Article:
The need for ways to weed out Deepfakes has attracted a new $8 million round for Truepic. The cash comes from untraditional startup investors, including Dowling Capital Partners, former Thomson Financial (which become Reuters) CEO Jeffrey Parker, Harvard Business school professor William Sahlman and more. The Series A brings Truepic to $10.5 million in funding.

“We started Truepic long before manipulated images impacted democratic elections across the globe, digital evidence of atrocities and human rights abuses were regularly undermined, or online identities were fabricated to advance political agendas — but now we fully recognize its impact on society,” says Truepic founder and COO Craig Stack. “The world needs the Truepic technology to help right the wrongs that have been created by the abuse of digital imagery.”

Here’s how Truepic works:

  1. Snap a photo in Truepic’s iOS and Android app, or an app that’s paid to embed its SDK in their own app
  2. Truepic verifies the image hasn’t been altered already, and watermarks it with a time stamp, geocode, URL and other metadata
  3. Truepic’s secure servers store a version of the photo, assigned with a six-digit code and its URL, plus a spot on an immutable blockchain
  4. Users can post their Truepic in apps to prove they’re not catfishing someone on a dating site, selling something broken on an e-commerce site, or elsewhere
  5. Viewers can visit the URL watermarked onto the photo to compare it to the vault-saved version to ensure it hasn’t been modified after the fact

For example, Reddit’s own Wiki recommends that AMA creators use the Truepic app to snap a photo of them holding a handwritten sign with their name and the date on it. “Truepic’s technology allows us to quickly and safely verify the identity and claims for some of our most eccentric guests,” says Reddit AMA moderator and Lynch LLP intellectual property attorney Brian Lynch. “Truepic is a perfect tool for the ever-evolving geography of privacy laws and social constructs across the internet.”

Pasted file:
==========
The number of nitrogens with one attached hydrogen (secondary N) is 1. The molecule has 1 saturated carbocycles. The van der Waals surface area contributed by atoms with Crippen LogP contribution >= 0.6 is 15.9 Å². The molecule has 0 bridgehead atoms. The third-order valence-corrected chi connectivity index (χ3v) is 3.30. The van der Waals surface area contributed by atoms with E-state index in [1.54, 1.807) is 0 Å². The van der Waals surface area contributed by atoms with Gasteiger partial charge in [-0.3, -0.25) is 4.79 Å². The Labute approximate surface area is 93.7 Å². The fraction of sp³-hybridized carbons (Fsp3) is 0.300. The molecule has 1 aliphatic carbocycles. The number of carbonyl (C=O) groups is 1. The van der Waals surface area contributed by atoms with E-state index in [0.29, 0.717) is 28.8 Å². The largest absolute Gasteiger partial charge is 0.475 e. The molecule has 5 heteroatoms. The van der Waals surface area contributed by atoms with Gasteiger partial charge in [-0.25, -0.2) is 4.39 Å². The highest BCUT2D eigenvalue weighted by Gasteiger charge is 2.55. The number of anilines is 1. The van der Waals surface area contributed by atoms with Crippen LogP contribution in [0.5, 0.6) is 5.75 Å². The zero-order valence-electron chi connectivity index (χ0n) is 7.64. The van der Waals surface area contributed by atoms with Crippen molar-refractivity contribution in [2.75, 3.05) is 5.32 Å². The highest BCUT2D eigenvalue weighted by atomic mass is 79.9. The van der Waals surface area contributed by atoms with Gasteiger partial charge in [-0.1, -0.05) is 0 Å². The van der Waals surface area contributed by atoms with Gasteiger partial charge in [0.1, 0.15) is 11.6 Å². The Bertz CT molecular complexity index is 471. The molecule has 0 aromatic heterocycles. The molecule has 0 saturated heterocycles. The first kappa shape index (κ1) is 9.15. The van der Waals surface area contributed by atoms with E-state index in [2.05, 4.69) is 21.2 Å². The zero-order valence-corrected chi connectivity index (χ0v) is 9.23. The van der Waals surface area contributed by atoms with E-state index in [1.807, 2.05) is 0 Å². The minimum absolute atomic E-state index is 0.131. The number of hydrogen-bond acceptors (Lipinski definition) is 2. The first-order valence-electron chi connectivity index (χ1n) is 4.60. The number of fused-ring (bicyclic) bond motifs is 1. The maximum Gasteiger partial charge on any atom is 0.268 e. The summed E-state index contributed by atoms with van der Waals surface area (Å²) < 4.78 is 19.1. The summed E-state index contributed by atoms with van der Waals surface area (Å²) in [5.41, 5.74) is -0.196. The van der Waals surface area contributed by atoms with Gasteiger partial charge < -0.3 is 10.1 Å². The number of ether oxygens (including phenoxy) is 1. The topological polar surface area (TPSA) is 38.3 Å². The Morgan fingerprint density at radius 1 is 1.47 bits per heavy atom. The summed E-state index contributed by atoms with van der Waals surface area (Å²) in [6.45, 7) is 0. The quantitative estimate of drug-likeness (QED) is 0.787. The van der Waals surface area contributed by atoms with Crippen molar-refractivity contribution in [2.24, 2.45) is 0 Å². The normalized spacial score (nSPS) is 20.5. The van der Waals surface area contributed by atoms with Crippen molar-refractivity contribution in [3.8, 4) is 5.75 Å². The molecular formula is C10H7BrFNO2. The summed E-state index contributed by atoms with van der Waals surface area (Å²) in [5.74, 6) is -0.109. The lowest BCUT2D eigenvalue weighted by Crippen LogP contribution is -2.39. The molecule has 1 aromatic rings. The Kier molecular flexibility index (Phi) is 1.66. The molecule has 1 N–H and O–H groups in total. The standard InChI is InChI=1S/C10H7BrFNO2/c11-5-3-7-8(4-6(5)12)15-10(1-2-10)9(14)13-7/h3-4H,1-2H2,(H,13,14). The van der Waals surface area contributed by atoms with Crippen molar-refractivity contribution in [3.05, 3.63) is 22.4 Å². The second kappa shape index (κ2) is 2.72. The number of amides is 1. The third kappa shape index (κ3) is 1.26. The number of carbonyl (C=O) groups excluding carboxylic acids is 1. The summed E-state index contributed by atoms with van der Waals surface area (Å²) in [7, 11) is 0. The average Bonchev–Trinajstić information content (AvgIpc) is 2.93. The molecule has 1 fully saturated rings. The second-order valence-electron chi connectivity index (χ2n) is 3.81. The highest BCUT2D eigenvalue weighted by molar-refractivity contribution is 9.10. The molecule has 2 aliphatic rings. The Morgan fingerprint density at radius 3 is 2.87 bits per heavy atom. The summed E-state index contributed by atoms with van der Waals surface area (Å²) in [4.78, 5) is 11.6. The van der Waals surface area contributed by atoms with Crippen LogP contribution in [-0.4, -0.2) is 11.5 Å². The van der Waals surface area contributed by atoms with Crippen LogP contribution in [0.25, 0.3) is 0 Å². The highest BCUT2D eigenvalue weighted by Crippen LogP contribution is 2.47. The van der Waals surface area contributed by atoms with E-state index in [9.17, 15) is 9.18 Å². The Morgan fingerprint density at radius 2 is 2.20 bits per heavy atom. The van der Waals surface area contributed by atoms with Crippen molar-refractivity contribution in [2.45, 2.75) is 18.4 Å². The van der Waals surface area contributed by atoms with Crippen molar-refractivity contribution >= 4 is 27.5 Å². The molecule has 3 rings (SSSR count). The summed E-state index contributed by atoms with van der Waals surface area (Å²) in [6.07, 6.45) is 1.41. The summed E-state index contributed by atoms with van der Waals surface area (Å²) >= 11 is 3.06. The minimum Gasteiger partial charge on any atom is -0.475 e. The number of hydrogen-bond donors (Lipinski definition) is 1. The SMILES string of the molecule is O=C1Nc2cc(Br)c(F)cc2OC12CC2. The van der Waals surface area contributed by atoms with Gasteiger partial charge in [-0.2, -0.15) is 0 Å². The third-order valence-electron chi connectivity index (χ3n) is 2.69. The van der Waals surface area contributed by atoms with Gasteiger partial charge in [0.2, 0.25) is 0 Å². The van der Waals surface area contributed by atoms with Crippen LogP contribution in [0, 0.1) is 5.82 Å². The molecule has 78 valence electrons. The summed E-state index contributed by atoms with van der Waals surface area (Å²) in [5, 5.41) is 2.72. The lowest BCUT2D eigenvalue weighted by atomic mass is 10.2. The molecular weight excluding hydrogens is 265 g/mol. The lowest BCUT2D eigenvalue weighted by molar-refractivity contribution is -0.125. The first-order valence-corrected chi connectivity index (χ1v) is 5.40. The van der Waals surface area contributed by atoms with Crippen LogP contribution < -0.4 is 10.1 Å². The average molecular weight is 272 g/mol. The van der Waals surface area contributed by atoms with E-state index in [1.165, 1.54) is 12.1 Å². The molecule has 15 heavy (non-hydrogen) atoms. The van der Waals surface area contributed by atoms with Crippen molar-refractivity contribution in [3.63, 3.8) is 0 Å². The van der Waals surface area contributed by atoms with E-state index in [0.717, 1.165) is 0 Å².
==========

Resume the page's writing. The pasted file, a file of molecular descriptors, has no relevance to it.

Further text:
The abuses of image manipulation are evolving, too. Deepfakes could embarrass celebrities… or start a war. “We will be investing in offline image and video analysis and already have identified some subtle forensic techniques we can use to detect forgeries like deepfakes,” Truepic CEO Jeff McGregor tells me. “In particular, one can analyze hair, ears, reflectivity of eyes and other details that are nearly impossible to render true-to-life across the thousands of frames of a typical video. Identifying even a few frames that are fake is enough to declare a video fake.”

This will always be a cat and mouse game, but from newsrooms to video platforms, Truepic’s technology could keep content creators honest. The startup has also begun partnering with NGOs like the Syrian American Medical Society to help it deliver verified documentation of atrocities in the country’s conflict zone. The Human Rights Foundation also trained humanitarian leaders on how to use Truepic at the 2018 Freedom Forum in Oslo.

Throwing shade at Facebook, McGregor concludes that “The internet has quickly become a dumpster fire of disinformation. Fraudsters have taken full advantage of unsuspecting consumers and social platforms facilitate the swift spread of false narratives, leaving over 3.2 billion people on the internet to make self-determinations over what’s trustworthy vs. fake online… we intend to fix that by bringing a layer of trust back to the internet.”

News Source = techcrunch.com

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Android

Google Play now makes it easier to manage your subscriptions

Mobile app subscriptions are a big business, but consumers sometimes hesitate to sign up because pausing and cancelling existing subscriptions hasn’t been as easy as opting in. Google is now addressing those concerns with the official launch of its subscription center for Android users. The new feature centralizes all your Google Play subscriptions, and offers a way for you to find others you might like to try.

The feature was first introduced at Google’s I/O developer conference in May, and recently rolled out to Android users, the company says. However, Google hadn’t formally announced its arrival until today.

Access to the subscriptions center only takes one tap – the link is directly available from the “hamburger” menu in the Play Store app.

Apple’s page for subscription management, by comparison, is far more tucked away.